Sportsmanship -- the good, the bad, and the uncertainFeb 21, 2012 By Craig Blumenshine, Staff Writer
It's what happens when a team gets a comfortable lead, the outcome of the game is not in doubt, and the leading team does its best to not run up the score.
The game is respected and the opposition is treated with good sportsmanship.
In baseball, it may mean blasting a double in the gap, but only running as far as first base. It also may mean not advancing to an open base on a wild pitch.
We've all seen both ends of blowout games in nearly every sport.
Monday night, during the Encampment vs. Dubois High School girls basketball game, a Dubois player was hurt, and Dubois had to play the last 12 minutes or so with only four players. In basketball, you must start a game with at least five players, but a team can finish with four or fewer.
So how did Encampment respond? The coach left five players on the court technically, but one sat just in bounds on the floor in front of her bench. The game continued, but it was four on four.
What a great, simple display of good sportsmanship.
Let's rewind a bit to last Thursday night in Casper. Here were the Riverton Lady Wolverines, who are a having a tough season by all accounts, playing the state's top-ranked team, the Natrona County High School Lady Fillies.
The game was 25-2 after the first quarter. How did Natrona respond? They pressed.
At the half, the score was 49-10. And the Lady Fillies' half-court trap was in full pressure mode in the third quarter.
But the questions about whether a team is expressing good sportsmanship are not always that simple to answer.
Also last Thursday was the story of the fantastic shooting guard, John Soundingsides, of Wyoming Indian High School. Soundingsides, when he is on, is one of the most spectacular shooters this county, and even this state, has ever seen.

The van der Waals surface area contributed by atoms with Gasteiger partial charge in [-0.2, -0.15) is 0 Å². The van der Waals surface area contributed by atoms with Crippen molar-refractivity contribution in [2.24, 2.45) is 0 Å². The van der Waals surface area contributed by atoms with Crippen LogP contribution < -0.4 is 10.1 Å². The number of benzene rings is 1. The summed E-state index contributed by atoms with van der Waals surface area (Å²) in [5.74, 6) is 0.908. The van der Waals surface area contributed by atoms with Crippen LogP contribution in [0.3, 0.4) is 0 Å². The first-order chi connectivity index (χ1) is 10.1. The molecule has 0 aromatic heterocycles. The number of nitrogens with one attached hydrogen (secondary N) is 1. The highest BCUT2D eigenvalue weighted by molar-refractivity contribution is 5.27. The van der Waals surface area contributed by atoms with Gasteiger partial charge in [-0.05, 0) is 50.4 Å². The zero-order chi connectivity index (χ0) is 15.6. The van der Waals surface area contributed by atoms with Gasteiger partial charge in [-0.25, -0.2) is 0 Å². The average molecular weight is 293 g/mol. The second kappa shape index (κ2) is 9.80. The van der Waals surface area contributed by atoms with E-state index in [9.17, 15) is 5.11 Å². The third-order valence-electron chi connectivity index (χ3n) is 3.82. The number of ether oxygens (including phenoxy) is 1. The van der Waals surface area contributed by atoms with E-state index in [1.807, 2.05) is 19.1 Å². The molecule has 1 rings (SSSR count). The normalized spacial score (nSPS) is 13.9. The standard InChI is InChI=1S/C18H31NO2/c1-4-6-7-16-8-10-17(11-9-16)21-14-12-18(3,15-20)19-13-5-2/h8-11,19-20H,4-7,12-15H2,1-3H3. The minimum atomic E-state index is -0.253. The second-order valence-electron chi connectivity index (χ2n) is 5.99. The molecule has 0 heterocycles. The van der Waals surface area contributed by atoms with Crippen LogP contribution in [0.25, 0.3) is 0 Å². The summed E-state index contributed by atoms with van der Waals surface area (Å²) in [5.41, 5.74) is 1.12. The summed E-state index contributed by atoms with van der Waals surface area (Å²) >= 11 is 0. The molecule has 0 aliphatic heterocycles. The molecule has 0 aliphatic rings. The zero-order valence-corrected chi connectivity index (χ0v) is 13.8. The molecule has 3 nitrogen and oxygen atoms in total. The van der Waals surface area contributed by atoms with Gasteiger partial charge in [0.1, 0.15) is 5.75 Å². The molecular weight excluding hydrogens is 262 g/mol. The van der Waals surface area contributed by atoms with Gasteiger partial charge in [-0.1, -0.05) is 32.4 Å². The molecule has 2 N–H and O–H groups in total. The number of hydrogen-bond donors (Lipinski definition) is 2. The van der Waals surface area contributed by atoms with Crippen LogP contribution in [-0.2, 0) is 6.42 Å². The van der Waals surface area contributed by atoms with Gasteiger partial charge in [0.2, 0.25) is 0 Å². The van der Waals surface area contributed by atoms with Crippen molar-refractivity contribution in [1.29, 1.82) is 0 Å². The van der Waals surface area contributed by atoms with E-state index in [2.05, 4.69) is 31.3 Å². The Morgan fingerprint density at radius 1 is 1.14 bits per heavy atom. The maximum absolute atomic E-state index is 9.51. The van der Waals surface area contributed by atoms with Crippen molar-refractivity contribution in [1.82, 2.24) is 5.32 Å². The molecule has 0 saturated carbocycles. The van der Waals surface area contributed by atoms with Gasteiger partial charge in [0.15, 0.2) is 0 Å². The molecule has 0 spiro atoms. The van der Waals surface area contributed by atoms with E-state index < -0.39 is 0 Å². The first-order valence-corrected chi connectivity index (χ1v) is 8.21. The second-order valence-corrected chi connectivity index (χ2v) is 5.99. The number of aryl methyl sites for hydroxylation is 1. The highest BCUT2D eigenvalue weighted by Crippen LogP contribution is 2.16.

During his senior night game, he was shooting and shooting his trademark, high-arching 3-point shots, and making almost every one. He made 17 threes in all, a school record, on his way to scoring 65 points, also a school record and probably a county record as well.
Final score of the game: 116-42.
But that presents interesting questions which, by the way, we don't have the answers for.
The Chiefs, you may recall, were hammered by Shoshoni 61-20 in football, and some asserted then that the Wranglers ran up the score. Double the football score, and you almost get the basketball score, in reverse.
Was this payback? Should it have been?
Also, it was senior night for Soundingsides. Should that have impacted Coach Craig Ferris's decision to leave the hot shooter on the floor in the fourth quarter during a game that was well in hand? Soundingsides was having the game of his life during his final home-court appearance, and he'll remember that game forever, as will those who got to watch.
Our reporter's account of the game recalls that fans from both teams were truly enjoying the record-setting display.
And we played into the story, too with our "65" headline in Friday's Ranger.
Interesting questions, for sure.
Let's all remember that, whenever possible, good sportsmanship should prevail.
The best news is that we get to watch the Chiefs, Cougars, Wranglers and the Wolverines all in our county this week and next.
Riverton winds down its season with two home games, both boys and girls, this Tuesday and Saturday before hosting the Class 4-A West basketball tournament the following week.
Shoshoni, Wind River and Wyoming Indian High School, both boys and girls, will be playing in Riverton during the Class 2-A West regional tournament beginning this Thursday. We've published the brackets of the 2-A regionals on page 7.
Come out and support your team.
Have a great sports week. Go Big Red!